Mike Trick spoke about DIMACS implementation challenges. Lrading with stats and facts, Mike did a great joib of enumerating some of the technical conclusions (tabu search doesn't triumph simulated annealing, practical instances of coloring are easy, random SAT is easy except for phase transition, etc), some of the concrete outcomes (DIMACS data format, library of problem instances, impressive number of citations), and the future possibilities (verify results automatically, web 2.0 methods of blogging and tweeting to connect the community). He quoted John Hooker's work on Heuristics to make the case that a competition is necessarily anti-intellectual and concluded with "We publish losers". I am still struggling with how this challenge from pre-web days (the first version was in 1992 was run through email and ftp) contrasts with the success of NetFlix competition of modern times.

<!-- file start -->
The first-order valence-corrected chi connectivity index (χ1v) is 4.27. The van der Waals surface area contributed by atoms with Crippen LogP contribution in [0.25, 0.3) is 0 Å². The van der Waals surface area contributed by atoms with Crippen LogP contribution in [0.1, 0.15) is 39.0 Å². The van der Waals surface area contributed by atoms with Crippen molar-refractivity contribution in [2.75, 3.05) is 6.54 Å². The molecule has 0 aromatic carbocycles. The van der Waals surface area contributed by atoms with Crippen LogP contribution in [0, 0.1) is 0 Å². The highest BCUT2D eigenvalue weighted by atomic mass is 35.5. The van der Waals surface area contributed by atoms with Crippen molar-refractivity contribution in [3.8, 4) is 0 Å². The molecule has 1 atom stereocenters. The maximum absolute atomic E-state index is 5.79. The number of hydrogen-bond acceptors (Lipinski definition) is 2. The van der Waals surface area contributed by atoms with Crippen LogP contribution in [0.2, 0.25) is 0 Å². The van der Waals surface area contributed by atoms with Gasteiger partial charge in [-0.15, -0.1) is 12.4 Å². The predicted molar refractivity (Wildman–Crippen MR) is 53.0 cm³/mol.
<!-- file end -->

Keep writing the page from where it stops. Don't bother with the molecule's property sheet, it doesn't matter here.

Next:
There were two panels. One on education where Henry Pollak made a great point that in education, it is important to look back. The other panel was on DM+TCS in corporate labs, which was predictably depressing, focusing on how to justify DM+TCS research to managers. It clearly emerged that DM+TCS researchers in labs benefitted a lot from the DIMACS community (and vice versa) and DIMACS serves as a neutral ground to bring them together. Marek Rusinkiewicz gave stats and examples. Raj Rajagopalan said DM+TCS researchers in labs served the purpose of Co's being prepared for the future. Michael Pazzani pushed on the theme of patents and it didn't seem like the community either generated significant number of patents or licensed them effectively.